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Blue Ribbons, Bitter Bread : Joice Loch - Australia's Most Heroic Woman - Susanna de Vries

Blue Ribbons, Bitter Bread

Joice Loch - Australia's Most Heroic Woman

Paperback

Published: 1st February 2017
In Stock. Ships from Australia today or next business day
RRP $34.99
$32.50

This unforgettable story has become an Australian classic describing how an Australian bush girl saved the lives of 1,000 Polish and Jewish children in a daring escape from the Nazis. This updated edition contains an important eye-witness account of the burning of Smyrna (Izmir) causing a vast number of deaths. The author's father, a young British naval officer, saved hundreds of Greeks from the blaze that destroyed their beautiful city and many of them would be cared for by Joice Loch in a Greek refugee camp and later in the refugee village of Ouranoupolis, now a holiday resort.

Joice Loch was an extraordinary Australian. She had the inspired courage that saved many hundreds of Jews and Poles in World War II, the compassion that made her a self-trained doctor to tens of thousands of refugees, the incredible grit that took her close to death in several theatres of war, and the dedication to truth and justice that shone forth in her own books and a lifetime of astonishing heroism.

Born in a cyclone in 1887 on a Queensland sugar plantation, she grew up in grinding poverty in Gippsland and emerged from eyars of unpaid drudgery by writing a children's book and freelance journalism. In 1918 she married Sydney Loch, author of a banned book on Gallipoli. After a dangerous time in Dublin during the Troubles, they excaped from possible IRA vengeance to work with the Quakers in Poland. There they rescued countless dispossessed people from disease and starvation and risked death themselves.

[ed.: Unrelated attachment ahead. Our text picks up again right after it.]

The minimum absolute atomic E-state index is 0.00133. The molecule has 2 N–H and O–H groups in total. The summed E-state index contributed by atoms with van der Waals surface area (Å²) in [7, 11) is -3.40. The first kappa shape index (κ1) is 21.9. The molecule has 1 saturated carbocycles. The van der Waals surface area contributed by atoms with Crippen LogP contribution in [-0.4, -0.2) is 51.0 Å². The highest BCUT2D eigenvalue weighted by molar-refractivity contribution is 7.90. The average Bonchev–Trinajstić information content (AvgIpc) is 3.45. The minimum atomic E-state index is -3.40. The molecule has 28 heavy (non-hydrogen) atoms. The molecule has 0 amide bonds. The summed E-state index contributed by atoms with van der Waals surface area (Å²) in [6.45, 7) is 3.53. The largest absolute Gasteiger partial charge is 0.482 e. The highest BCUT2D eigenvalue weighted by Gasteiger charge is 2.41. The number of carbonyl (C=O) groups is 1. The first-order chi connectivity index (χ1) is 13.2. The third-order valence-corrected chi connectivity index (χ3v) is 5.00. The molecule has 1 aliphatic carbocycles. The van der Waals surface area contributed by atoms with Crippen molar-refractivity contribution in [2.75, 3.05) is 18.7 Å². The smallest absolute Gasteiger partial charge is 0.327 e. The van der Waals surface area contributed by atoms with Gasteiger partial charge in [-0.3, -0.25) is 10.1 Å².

In 1922 Joice and Sydney went to Greece to aid the 1,500,000 refugees fleeing Turkish persecution. Greece was to become their home. They lived in an ancient tower by the sea in the shadows of Athos, the Holy Mountain, and worked selflessly for decades to save victims of war, famine and disease.

During World War II, Joice was an agent for the Allies in Eastern Europe and pulled off a spectacular escape to snatch over a thousand Jews and Poles from death just before the Nazis invaded Bucharest, escorting them via Constantinople to Palestine. By the time she died in 1982, Joice had written ten books, saved many thousands of lives and was one of the world's most decorated women. At her funeral the Greek Orthodox Bishop of Oxford named her 'one of the most significant women of the twentieth century'.

This classic Australian biography is a tribute to one of Australia's most heroic women, who always spoke with great fondness of Queensland as her birthplace. In 2006 a Loch Memorial Museum was opened in the tower by the sea in Ouranoupolis, a tribute to the Lochs and their humanitarian work.

About the Author

Susanna de Vries is an art historian who lectures at the University of Queensland. She has been the recipient of a Churchill Fellowship to study Renaissance art in Italy, and has written extensively on art and history both here and overseas. She was made a member of the Order of Australia in 1996 for services to art and literature. Susanna is the author of many books, several of which have won awards. In 2001 she was awarded a Tyrone Guthrie Fellowship to write in Ireland by the Literature Board of the Australia Council. Her most recent book was To Hell and Back.

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Every teenager in Australia should read this

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I wish Secondary schools would put this book on the curriculum for students. I think it is important for the current generation to understand what people were like in these early years and how they lived.

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ISBN: 9781925281781
ISBN-10: 1925281787
Audience: General
Format: Paperback
Language: English
Number Of Pages: 398
Published: 1st February 2017
Publisher: Golf Society of Australia
Country of Publication: AU
Dimensions (cm): 22.91 x 15.19  x 2.08
Weight (kg): 0.53